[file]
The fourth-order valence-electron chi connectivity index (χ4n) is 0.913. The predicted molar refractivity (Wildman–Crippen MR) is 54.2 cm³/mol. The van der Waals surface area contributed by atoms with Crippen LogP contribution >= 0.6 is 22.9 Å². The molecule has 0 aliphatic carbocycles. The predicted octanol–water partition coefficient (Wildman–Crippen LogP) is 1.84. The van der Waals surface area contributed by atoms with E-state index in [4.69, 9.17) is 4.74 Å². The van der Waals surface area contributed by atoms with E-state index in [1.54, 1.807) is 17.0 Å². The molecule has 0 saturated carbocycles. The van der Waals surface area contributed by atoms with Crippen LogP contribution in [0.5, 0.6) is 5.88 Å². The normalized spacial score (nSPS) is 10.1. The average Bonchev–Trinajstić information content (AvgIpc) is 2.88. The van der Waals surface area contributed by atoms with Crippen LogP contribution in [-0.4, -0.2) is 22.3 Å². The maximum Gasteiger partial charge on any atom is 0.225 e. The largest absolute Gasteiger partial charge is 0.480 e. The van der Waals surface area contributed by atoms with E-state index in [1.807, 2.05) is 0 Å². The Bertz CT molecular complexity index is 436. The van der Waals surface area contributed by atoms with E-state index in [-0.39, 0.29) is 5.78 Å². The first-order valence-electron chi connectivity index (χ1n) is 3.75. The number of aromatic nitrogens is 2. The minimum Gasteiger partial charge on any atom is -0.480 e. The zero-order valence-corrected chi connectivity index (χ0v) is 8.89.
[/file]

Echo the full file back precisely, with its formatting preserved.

The fourth-order valence-electron chi connectivity index (χ4n) is 0.913. The predicted molar refractivity (Wildman–Crippen MR) is 54.2 cm³/mol. The van der Waals surface area contributed by atoms with Crippen LogP contribution >= 0.6 is 22.9 Å². The molecule has 0 aliphatic carbocycles. The predicted octanol–water partition coefficient (Wildman–Crippen LogP) is 1.84. The van der Waals surface area contributed by atoms with E-state index in [4.69, 9.17) is 4.74 Å². The van der Waals surface area contributed by atoms with E-state index in [1.54, 1.807) is 17.0 Å². The molecule has 0 saturated carbocycles. The van der Waals surface area contributed by atoms with Crippen LogP contribution in [0.5, 0.6) is 5.88 Å². The normalized spacial score (nSPS) is 10.1. The average Bonchev–Trinajstić information content (AvgIpc) is 2.88. The van der Waals surface area contributed by atoms with Crippen LogP contribution in [-0.4, -0.2) is 22.3 Å². The maximum Gasteiger partial charge on any atom is 0.225 e. The largest absolute Gasteiger partial charge is 0.480 e. The van der Waals surface area contributed by atoms with E-state index in [1.807, 2.05) is 0 Å². The Bertz CT molecular complexity index is 436. The van der Waals surface area contributed by atoms with E-state index in [-0.39, 0.29) is 5.78 Å². The first-order valence-electron chi connectivity index (χ1n) is 3.75. The number of aromatic nitrogens is 2. The minimum Gasteiger partial charge on any atom is -0.480 e. The zero-order valence-corrected chi connectivity index (χ0v) is 8.89.